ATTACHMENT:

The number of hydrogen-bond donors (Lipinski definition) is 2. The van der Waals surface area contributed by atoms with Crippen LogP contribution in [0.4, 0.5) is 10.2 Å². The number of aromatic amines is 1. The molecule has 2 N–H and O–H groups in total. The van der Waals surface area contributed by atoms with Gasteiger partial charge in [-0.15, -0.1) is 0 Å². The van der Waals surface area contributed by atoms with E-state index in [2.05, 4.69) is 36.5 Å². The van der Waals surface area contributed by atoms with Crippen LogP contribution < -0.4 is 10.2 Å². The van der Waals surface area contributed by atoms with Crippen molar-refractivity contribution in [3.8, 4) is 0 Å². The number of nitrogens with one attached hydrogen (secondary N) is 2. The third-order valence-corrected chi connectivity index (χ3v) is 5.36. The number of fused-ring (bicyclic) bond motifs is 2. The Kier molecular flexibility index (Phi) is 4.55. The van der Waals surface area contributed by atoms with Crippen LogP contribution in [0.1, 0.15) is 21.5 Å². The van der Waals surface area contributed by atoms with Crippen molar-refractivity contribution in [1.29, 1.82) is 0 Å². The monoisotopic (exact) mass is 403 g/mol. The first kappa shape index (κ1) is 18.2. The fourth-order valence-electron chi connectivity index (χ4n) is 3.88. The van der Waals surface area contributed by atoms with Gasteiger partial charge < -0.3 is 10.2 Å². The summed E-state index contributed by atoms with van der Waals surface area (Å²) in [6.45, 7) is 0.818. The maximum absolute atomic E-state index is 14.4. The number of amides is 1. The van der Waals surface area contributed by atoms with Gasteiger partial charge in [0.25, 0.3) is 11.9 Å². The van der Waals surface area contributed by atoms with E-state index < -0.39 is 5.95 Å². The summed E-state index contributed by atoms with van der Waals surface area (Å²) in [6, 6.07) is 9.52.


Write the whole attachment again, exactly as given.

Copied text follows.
The number of hydrogen-bond donors (Lipinski definition) is 2. The van der Waals surface area contributed by atoms with Crippen LogP contribution in [0.4, 0.5) is 10.2 Å². The number of aromatic amines is 1. The molecule has 2 N–H and O–H groups in total. The van der Waals surface area contributed by atoms with Gasteiger partial charge in [-0.15, -0.1) is 0 Å². The van der Waals surface area contributed by atoms with E-state index in [2.05, 4.69) is 36.5 Å². The van der Waals surface area contributed by atoms with Crippen LogP contribution < -0.4 is 10.2 Å². The van der Waals surface area contributed by atoms with Crippen molar-refractivity contribution in [3.8, 4) is 0 Å². The number of nitrogens with one attached hydrogen (secondary N) is 2. The third-order valence-corrected chi connectivity index (χ3v) is 5.36. The number of fused-ring (bicyclic) bond motifs is 2. The Kier molecular flexibility index (Phi) is 4.55. The van der Waals surface area contributed by atoms with Crippen LogP contribution in [0.1, 0.15) is 21.5 Å². The van der Waals surface area contributed by atoms with Crippen molar-refractivity contribution in [1.29, 1.82) is 0 Å². The monoisotopic (exact) mass is 403 g/mol. The first kappa shape index (κ1) is 18.2. The fourth-order valence-electron chi connectivity index (χ4n) is 3.88. The van der Waals surface area contributed by atoms with Gasteiger partial charge < -0.3 is 10.2 Å². The summed E-state index contributed by atoms with van der Waals surface area (Å²) in [6.45, 7) is 0.818. The maximum absolute atomic E-state index is 14.4. The number of amides is 1. The van der Waals surface area contributed by atoms with Gasteiger partial charge in [0.25, 0.3) is 11.9 Å². The van der Waals surface area contributed by atoms with E-state index < -0.39 is 5.95 Å². The summed E-state index contributed by atoms with van der Waals surface area (Å²) in [6, 6.07) is 9.52.